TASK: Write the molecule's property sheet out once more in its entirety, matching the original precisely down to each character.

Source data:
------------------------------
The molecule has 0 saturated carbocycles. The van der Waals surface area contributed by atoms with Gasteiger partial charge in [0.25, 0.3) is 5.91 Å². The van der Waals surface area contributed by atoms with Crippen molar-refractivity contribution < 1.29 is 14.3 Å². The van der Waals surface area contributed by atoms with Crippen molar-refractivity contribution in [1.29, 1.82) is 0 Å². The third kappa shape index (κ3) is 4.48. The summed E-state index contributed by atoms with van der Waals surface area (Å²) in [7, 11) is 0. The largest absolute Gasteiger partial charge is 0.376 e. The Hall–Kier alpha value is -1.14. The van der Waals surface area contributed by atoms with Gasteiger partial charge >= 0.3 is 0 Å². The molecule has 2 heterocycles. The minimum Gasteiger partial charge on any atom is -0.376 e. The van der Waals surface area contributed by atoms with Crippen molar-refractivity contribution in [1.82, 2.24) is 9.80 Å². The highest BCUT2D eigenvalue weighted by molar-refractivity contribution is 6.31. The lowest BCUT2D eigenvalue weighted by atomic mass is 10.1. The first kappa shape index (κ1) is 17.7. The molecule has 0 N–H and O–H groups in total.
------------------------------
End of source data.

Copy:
The molecule has 0 saturated carbocycles. The van der Waals surface area contributed by atoms with Gasteiger partial charge in [0.25, 0.3) is 5.91 Å². The van der Waals surface area contributed by atoms with Crippen molar-refractivity contribution < 1.29 is 14.3 Å². The van der Waals surface area contributed by atoms with Crippen molar-refractivity contribution in [1.29, 1.82) is 0 Å². The third kappa shape index (κ3) is 4.48. The summed E-state index contributed by atoms with van der Waals surface area (Å²) in [7, 11) is 0. The largest absolute Gasteiger partial charge is 0.376 e. The Hall–Kier alpha value is -1.14. The van der Waals surface area contributed by atoms with Gasteiger partial charge >= 0.3 is 0 Å². The molecule has 2 heterocycles. The minimum Gasteiger partial charge on any atom is -0.376 e. The van der Waals surface area contributed by atoms with Crippen molar-refractivity contribution in [1.82, 2.24) is 9.80 Å². The highest BCUT2D eigenvalue weighted by molar-refractivity contribution is 6.31. The lowest BCUT2D eigenvalue weighted by atomic mass is 10.1. The first kappa shape index (κ1) is 17.7. The molecule has 0 N–H and O–H groups in total.